Moving down to P&L. Gross margin performed in line with our expectations. Reported second quarter gross profit as a percentage of sales was 34.8% compared to 35.0% in the same quarter of the prior year. This reflects the inclusion of the lower-margin Super Supplements business.

With all the moving parts this year, let me summarize again our gross margin expectations for the rest of the year. The incremental cost from the new DC will occur over the next 2 quarters. As a result, we expect deleveraging from the new DC of approximately 40 basis points for the back half of the year. Also, we expect Super Supplements to delever margin by approximately 20 basis points for the rest of the year as anticipated flat margins from the Vitamin Shoppe stores are reduced by lower margins from the Super Supplements stores.

Now I will move on to SG&A. SG&A for the quarter was $67 million compared to $58 million in the prior year. This year's cost includes integration cost of approximately $900,000 related to the Super Supplements acquisition. This was offset by Sandy insurance recoveries of $900,000.

SG&A as a percentage of sales was 23.9% compared to 23.7% in the same period of the prior year. The inclusion of Super Supplements increased SG&A by approximately 30 basis points. This increase was partially offset by leverage in other areas, including corporate costs.

As I mentioned at the beginning of my presentation, we have substantially completed the back-office integration of Super Supplements, and we now estimate that the total integration cost for 2013 will be approximately $3 million, down from our prior estimate of $3.5 million.

Looking at net synergies identified to date, we are at an annualized run rate of over $1 million beginning in 2014.

Our total EBIT margin was 10.9% in the quarter, compared with 11.3% in the same period of the prior year. By segment, the retail EBIT margin was 20.4%, 40 basis points lower than the prior year and reflects the addition of the Super Supplements retail stores, which operate at a lower rate of operating income.

The EBIT margin for the direct segment was 18.3% compared to 19.2% in the second quarter of 2012. This reflects the inclusion of the Super Supplements' e-commerce business, which operates at a lower margin, and the impact of increased promotional activity.

Moving on to cash flow. We generated $33.8 million of operating cash flow in the quarter. CapEx totaled $12 million in the quarter and primarily represents investments for the new DC, build-out of new stores, improvements to existing stores as well as the integration of Super Supplements.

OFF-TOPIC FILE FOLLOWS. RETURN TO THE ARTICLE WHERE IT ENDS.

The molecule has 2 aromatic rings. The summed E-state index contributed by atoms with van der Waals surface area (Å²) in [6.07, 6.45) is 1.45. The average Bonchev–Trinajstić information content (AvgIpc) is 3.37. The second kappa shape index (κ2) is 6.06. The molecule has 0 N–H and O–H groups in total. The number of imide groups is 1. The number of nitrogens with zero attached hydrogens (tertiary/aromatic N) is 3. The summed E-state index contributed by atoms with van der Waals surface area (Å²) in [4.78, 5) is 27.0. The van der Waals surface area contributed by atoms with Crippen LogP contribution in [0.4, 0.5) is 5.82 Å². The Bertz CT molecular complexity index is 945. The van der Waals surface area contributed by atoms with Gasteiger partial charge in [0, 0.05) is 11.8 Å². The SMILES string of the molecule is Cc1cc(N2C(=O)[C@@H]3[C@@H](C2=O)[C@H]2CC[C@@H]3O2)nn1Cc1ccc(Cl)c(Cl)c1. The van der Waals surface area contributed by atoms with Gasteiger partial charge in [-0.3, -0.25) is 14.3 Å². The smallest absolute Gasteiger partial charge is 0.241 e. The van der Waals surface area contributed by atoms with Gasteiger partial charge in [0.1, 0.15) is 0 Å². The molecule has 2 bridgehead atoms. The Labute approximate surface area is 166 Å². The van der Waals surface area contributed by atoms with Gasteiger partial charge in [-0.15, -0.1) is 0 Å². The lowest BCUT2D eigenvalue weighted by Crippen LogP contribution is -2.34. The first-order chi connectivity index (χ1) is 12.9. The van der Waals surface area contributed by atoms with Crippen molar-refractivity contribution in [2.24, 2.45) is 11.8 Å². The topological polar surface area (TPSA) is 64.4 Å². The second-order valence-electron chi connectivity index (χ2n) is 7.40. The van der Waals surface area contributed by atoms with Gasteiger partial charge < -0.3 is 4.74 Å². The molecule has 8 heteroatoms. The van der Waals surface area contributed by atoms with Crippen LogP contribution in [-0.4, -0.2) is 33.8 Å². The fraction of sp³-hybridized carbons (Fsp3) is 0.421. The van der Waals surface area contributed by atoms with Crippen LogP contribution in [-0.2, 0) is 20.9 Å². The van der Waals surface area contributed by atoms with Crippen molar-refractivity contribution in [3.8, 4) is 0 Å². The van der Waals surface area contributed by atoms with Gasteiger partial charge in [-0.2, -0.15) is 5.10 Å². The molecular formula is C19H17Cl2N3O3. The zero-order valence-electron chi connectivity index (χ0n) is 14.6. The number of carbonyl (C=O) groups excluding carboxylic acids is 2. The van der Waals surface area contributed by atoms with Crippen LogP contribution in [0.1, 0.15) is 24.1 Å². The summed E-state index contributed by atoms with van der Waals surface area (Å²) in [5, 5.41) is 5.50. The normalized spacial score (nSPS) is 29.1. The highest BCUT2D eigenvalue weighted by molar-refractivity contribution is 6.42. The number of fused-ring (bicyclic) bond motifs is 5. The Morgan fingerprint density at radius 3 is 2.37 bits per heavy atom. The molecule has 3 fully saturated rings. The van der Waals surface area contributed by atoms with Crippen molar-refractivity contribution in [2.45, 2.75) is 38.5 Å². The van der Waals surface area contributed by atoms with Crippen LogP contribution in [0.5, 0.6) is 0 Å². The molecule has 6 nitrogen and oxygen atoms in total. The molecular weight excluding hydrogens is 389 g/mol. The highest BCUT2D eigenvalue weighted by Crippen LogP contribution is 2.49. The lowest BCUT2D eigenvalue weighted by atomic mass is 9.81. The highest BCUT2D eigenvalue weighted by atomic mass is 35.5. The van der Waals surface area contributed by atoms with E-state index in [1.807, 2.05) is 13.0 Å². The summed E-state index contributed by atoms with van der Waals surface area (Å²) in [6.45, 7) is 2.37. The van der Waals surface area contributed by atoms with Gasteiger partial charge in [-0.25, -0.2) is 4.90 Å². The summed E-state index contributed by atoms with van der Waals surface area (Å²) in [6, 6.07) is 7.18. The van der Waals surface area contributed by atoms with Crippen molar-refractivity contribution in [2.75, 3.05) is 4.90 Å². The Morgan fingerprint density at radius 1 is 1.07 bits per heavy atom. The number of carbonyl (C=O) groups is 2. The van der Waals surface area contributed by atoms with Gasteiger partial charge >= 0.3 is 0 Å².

Turning to the balance sheet. At quarter end, we held $54.8 million in cash and cash equivalents, had no long-term debt and nothing drawn on our revolver.

Now on to the remainder of the year. Similar to the second quarter, the third quarter faces retail inflation of approximately 3% last year, whereas this year, we are experiencing flat retail inflation. Therefore, we expect third quarter comp similar to the second quarter, while for the fourth quarter, we are expecting improving trends. The gross margin will be negatively impacted by 60 basis points in the back half of the year, 20 basis points due to Super Supplements and 40 basis points from the new DC.

Super Supplements will also weigh on SG&A cost, with an expected increase to rate of sales of approximately 30 basis points.

Additionally, we expect the following for the full year, which is unchanged from our previous outlook. We plan to open approximately 50 new stores. We expect low to mid-single-digit comparable store sales growth for the year. We are planning capital expenditures of approximately $45 million to $50 million. Depreciation is expected to be approximately $28 million and include the additional depreciation from the Super Supplements acquisition. The impact of the Super Supplements acquisition is expected to be slightly dilutive to earnings per share, which includes transaction and integration costs. And fully diluted shares outstanding are projected at 30.7 million.

As we look forward to the balance of the year and beyond, we are confident in our strategy and committed to delivering profitable growth.

Again, thank you all for joining us today. This concludes our prepared remarks. We'd be happy to take your questions now.

Operator, please open the lines to questions.

Question-and-Answer Session

Operator

[Operator Instructions] We'll go first to Simeon Gutman with Crédit Suisse.

Simeon Gutman - Crédit Suisse AG, Research Division

Tony, we -- you mentioned last quarter that new stores were not opening as strong as hoped. It looks like this quarter's -- the adjusted productivity may be got a little bit better. Curious if you have a better diagnosis of what caused some of the opening. You mentioned some modified grand opening plans, but curious if you can elaborate on that, please.